The causes of Global Climate Change

The earth exists within protective layers of gases which deflect most of the harmful ultra-violet rays from the sun, and keep the atmosphere at an inhabitable temperature by insulating the planet by trapping heat.

Humans have been adding to this blanket since the agricultural revolution, where a steady population increase, (which continues to increase today) has added to the gases, largely through increased methane (CH4) production from livestock. More recently activities involve the combustion of fossil fuels creating carbon dioxide (CO2) and Ozone (O3), more nitrous oxide (N2O) has also been produced by denitrifying bacteria breaking down our waste. Man-made chlorofluorocarbons found in aerosol cans and refrigeration devises can be up to 7000 more effective as a greenhouse gas than carbon-dioxide, because even in small amounts they are more effective at absorbing infra-red radiation, and can remain in the atmosphere for up to 60 years. The additional gases have increased the blanketing effect of the greenhouse gases, and some have destroyed areas of the protective ozone layer.

There are many reasons why these changes are considered to be bad, such as global warming, where the increased gases create a stronger greenhouse effect, which warms up the earth. This warming also adds to the greenhouse gases in a cycle by increasing the evaporation from the sea, creating water vapour. Global warming is melting the polar icecaps, which makes the seas rise and will eventually cause a dramatic decrease in land and habitats. The because ozone layer contains holes and is less effective, it does not prevent as much ultra-violet light from reaching the earth. U.V light is harmful to all forms of life because it causes mutations within the cells, which causes cancer, and usually death to the organism.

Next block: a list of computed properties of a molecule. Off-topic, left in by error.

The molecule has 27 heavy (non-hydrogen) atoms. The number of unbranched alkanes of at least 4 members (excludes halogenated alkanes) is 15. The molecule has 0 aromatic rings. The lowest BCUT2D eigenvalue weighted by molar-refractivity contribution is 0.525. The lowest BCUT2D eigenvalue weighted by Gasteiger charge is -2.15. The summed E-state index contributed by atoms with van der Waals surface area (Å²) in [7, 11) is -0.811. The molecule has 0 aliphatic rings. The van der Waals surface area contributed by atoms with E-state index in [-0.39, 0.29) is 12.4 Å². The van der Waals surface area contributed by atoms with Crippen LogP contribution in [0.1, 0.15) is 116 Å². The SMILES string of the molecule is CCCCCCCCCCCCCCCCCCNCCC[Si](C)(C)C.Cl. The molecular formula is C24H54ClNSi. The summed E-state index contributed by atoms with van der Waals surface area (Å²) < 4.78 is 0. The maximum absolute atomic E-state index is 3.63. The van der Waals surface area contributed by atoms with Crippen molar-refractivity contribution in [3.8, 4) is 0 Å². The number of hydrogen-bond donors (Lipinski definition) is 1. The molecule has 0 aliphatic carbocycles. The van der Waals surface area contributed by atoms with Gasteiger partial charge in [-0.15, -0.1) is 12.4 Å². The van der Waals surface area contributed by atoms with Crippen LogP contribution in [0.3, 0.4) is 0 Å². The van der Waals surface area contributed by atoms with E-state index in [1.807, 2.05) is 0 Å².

Although human activities have increased the amount of greenhouse gases and destroyed parts of the ozone layer, it could be said that the process of global warming is an inevitable part of life on earth, for example even without the added human influences life on earth does naturally create these gases, and a random increase in any species population would have similar effects over a period of time. There are also natural global weather cycles which switch between a rise in temperature and a decrease ice-ages’, caused by the nature in which the Earth travels around the sun. It could be argued that the increased greenhouse gases caused by human influences are actually protecting life on earth by heating it to prevent a repeated ice-age, which in the past has caused mass extinctions.

In conclusion specific man-made gases such as chlorofluorocarbons have a lasting effect on the earth’s atmosphere, and it is widely agreed that contributing to greenhouse gases has negative effects in the short run. However research still continues and it is unknown what challenges future generations may have to face concerning how they handle climate change and what effects it will have upon them.